Motorized hose reels also exist. Such reels have mechanical and electrical controls on the reel itself.
Accordingly, a need exists for improved control over fluid flow through a hose system, as well as over a motorized reel. A need also exists to reduce the power needed to operate this and other types of remote control systems for supplemental fluid flow controller and/or motorized reels. In satisfaction of these needs, the present application provides various embodiments that permit remote control of supplemental flow controllers and motorized reels for hose systems.
In one aspect, the present invention provides a hose control system comprising a flow controller, a hose reel device, electronic components, and a remote control. The flow controller includes an inlet, an outlet, a fluid flow path defined between the inlet and outlet, and an electrically actuated valve positioned to selectively close the fluid flow path. The hose reel device, which is in fluid communication with the outlet of the flow controller, comprises a rotatable drum onto which a hose can be spooled, and an electrical motor connected to rotate the drum. The electronic components are in communication with, and are configured to convey electrical power to drive, the valve and the motor. The electronic components comprise a wireless receiver configured to receive wireless command signals for controlling the valve and the motor. The remote control comprises manual controls and a wireless transmitter. The wireless transmitter is configured to transmit command signals to the wireless receiver for controlling the valve and the motor. The manual controls are connected to the wireless transmitter to permit control of the wireless transmitter.
In another aspect, the present invention provides a hose control system comprising a flow controller, a rotatable hose reel drum onto which a hose can be spooled, an electrically controllable motor connected to rotate the drum, electronic components, and a remote control. The flow controller has an inlet, an outlet, a fluid flow path defined between the inlet and outlet, and an electrically actuated valve positioned to selectively close the fluid flow path. The electronic components are in communication with the valve and the motor. The remote control is configured to transmit wireless command signals to the electronic components for controlling the valve and the motor.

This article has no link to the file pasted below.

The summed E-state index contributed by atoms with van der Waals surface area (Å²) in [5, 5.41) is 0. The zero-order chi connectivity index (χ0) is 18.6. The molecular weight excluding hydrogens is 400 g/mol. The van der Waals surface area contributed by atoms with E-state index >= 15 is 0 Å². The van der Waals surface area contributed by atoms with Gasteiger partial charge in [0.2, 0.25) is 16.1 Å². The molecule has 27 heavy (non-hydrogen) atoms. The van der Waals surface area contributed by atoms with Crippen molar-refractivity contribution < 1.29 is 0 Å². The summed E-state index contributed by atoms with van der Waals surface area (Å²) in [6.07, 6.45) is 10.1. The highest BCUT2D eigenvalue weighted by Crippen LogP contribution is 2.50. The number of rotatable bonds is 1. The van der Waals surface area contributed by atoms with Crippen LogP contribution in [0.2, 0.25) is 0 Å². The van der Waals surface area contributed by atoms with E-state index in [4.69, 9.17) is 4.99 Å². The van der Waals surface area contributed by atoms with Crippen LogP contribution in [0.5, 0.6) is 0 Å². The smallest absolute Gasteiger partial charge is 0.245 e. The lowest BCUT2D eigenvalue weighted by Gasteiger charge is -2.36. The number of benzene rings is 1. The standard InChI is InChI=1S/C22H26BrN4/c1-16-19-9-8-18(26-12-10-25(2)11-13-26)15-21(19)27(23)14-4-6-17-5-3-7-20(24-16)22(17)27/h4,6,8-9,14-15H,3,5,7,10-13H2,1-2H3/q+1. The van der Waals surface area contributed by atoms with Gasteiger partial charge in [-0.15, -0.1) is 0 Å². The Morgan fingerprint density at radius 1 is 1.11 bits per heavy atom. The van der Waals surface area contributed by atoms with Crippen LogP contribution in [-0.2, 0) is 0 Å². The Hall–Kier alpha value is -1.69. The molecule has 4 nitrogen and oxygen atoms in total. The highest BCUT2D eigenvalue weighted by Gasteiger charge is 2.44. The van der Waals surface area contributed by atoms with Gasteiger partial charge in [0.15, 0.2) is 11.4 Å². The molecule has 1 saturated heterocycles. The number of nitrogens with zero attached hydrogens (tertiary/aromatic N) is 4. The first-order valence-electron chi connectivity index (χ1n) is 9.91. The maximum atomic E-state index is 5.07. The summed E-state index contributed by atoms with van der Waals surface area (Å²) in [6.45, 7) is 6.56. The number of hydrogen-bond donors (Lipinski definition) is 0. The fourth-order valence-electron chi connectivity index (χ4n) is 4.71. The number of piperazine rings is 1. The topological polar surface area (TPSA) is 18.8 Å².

In another aspect, the present invention provides a hose control system comprising a flow controller, a rotatable hose reel drum onto which a hose can be spooled, a motor connected to rotate the drum, a receiver, and a remote control. The flow controller has an inlet, an outlet, a fluid flow path defined between the inlet and outlet, and a valve positioned to selectively close the fluid flow path. The inlet is configured to mate with a residential water faucet, and the outlet is configured to mate with a water hose. The receiver is configured to receive wireless command signals for controlling the valve and the motor. The remote control is configured to transmit wireless command signals to the receiver for controlling the valve and the motor.
In another aspect, the present invention provides a power savings system comprising a wireless receiver and a power control unit. The wireless receiver is configured to receive wireless signals for controlling at least one of an electrical motor driving rotation of a hose reel and an electrically actuated valve controlling a fluid flow through a hose system. The wireless receiver is capable of receiving the wireless signals only when the wireless receiver is in a powered state. The power control unit is configured to repeatedly switch the wireless receiver between powered and unpowered states in a cycle. In one embodiment, the power control unit is configured to keep the wireless receiver in its unpowered state for no more than a set time period during each cycle. In this embodiment, the system further comprises a remote control configured to transmit wireless command signals for controlling at least one of the motor and the valve, the remote control configured so that each signal is transmitted for a duration at least as long as the set time period.